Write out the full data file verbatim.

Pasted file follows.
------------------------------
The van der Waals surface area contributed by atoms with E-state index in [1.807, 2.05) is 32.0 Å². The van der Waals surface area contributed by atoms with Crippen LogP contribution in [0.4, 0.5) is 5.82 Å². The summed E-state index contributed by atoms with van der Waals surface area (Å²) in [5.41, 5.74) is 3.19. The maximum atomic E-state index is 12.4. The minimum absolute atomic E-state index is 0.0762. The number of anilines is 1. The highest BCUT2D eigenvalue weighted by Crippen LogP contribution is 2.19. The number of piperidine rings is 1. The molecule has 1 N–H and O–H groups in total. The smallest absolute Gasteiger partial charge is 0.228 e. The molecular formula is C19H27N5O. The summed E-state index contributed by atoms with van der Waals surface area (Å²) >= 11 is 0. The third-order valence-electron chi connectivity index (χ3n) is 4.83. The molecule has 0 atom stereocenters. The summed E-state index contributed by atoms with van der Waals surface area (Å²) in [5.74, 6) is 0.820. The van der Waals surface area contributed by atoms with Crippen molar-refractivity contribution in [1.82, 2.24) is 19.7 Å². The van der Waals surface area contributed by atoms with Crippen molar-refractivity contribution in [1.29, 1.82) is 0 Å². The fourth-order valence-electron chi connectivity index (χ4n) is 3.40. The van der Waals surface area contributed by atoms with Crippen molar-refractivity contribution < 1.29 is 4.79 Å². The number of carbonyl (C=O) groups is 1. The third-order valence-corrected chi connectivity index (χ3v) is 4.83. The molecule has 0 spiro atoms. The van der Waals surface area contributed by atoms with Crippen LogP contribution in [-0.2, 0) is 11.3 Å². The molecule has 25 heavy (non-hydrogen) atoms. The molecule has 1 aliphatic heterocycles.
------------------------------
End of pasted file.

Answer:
The van der Waals surface area contributed by atoms with E-state index in [1.807, 2.05) is 32.0 Å². The van der Waals surface area contributed by atoms with Crippen LogP contribution in [0.4, 0.5) is 5.82 Å². The summed E-state index contributed by atoms with van der Waals surface area (Å²) in [5.41, 5.74) is 3.19. The maximum atomic E-state index is 12.4. The minimum absolute atomic E-state index is 0.0762. The number of anilines is 1. The highest BCUT2D eigenvalue weighted by Crippen LogP contribution is 2.19. The number of piperidine rings is 1. The molecule has 1 N–H and O–H groups in total. The smallest absolute Gasteiger partial charge is 0.228 e. The molecular formula is C19H27N5O. The summed E-state index contributed by atoms with van der Waals surface area (Å²) >= 11 is 0. The third-order valence-electron chi connectivity index (χ3n) is 4.83. The molecule has 0 atom stereocenters. The summed E-state index contributed by atoms with van der Waals surface area (Å²) in [5.74, 6) is 0.820. The van der Waals surface area contributed by atoms with Crippen molar-refractivity contribution in [1.82, 2.24) is 19.7 Å². The van der Waals surface area contributed by atoms with Crippen molar-refractivity contribution in [1.29, 1.82) is 0 Å². The fourth-order valence-electron chi connectivity index (χ4n) is 3.40. The van der Waals surface area contributed by atoms with Crippen molar-refractivity contribution < 1.29 is 4.79 Å². The number of carbonyl (C=O) groups is 1. The third-order valence-corrected chi connectivity index (χ3v) is 4.83. The molecule has 0 spiro atoms. The van der Waals surface area contributed by atoms with Crippen LogP contribution in [-0.2, 0) is 11.3 Å². The molecule has 25 heavy (non-hydrogen) atoms. The molecule has 1 aliphatic heterocycles.